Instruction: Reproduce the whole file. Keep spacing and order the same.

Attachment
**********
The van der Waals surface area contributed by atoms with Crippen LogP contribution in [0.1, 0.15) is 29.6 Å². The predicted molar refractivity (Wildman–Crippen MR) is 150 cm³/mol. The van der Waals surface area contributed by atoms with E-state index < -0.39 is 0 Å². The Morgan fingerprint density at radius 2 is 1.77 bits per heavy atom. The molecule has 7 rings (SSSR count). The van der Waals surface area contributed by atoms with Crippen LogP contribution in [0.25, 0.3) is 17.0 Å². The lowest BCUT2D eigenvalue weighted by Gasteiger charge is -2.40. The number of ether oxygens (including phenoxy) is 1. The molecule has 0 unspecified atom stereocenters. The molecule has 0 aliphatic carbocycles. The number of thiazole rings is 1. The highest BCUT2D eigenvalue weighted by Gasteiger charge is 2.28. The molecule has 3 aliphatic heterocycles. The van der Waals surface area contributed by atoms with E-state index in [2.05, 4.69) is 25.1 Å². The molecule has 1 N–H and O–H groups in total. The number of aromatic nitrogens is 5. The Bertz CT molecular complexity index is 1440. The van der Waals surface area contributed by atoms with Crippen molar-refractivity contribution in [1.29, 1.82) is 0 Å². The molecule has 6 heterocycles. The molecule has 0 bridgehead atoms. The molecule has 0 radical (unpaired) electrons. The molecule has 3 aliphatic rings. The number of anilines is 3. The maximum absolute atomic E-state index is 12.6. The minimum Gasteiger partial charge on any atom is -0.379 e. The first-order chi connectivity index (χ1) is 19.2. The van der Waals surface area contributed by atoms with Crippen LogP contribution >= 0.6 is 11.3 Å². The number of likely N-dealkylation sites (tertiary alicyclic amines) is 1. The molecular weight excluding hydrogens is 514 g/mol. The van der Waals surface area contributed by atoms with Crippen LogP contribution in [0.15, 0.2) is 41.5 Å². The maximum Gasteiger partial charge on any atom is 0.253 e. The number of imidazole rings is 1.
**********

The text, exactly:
The van der Waals surface area contributed by atoms with Crippen LogP contribution in [0.1, 0.15) is 29.6 Å². The predicted molar refractivity (Wildman–Crippen MR) is 150 cm³/mol. The van der Waals surface area contributed by atoms with E-state index < -0.39 is 0 Å². The Morgan fingerprint density at radius 2 is 1.77 bits per heavy atom. The molecule has 7 rings (SSSR count). The van der Waals surface area contributed by atoms with Crippen LogP contribution in [0.25, 0.3) is 17.0 Å². The lowest BCUT2D eigenvalue weighted by Gasteiger charge is -2.40. The number of ether oxygens (including phenoxy) is 1. The molecule has 0 unspecified atom stereocenters. The molecule has 0 aliphatic carbocycles. The number of thiazole rings is 1. The highest BCUT2D eigenvalue weighted by Gasteiger charge is 2.28. The molecule has 3 aliphatic heterocycles. The van der Waals surface area contributed by atoms with E-state index in [2.05, 4.69) is 25.1 Å². The molecule has 1 N–H and O–H groups in total. The number of aromatic nitrogens is 5. The Bertz CT molecular complexity index is 1440. The van der Waals surface area contributed by atoms with Crippen molar-refractivity contribution in [1.29, 1.82) is 0 Å². The molecule has 6 heterocycles. The molecule has 0 bridgehead atoms. The molecule has 0 radical (unpaired) electrons. The molecule has 3 aliphatic rings. The number of anilines is 3. The maximum absolute atomic E-state index is 12.6. The minimum Gasteiger partial charge on any atom is -0.379 e. The first-order chi connectivity index (χ1) is 19.2. The van der Waals surface area contributed by atoms with Crippen LogP contribution >= 0.6 is 11.3 Å². The number of likely N-dealkylation sites (tertiary alicyclic amines) is 1. The molecular weight excluding hydrogens is 514 g/mol. The van der Waals surface area contributed by atoms with Crippen LogP contribution in [0.15, 0.2) is 41.5 Å². The maximum Gasteiger partial charge on any atom is 0.253 e. The number of imidazole rings is 1.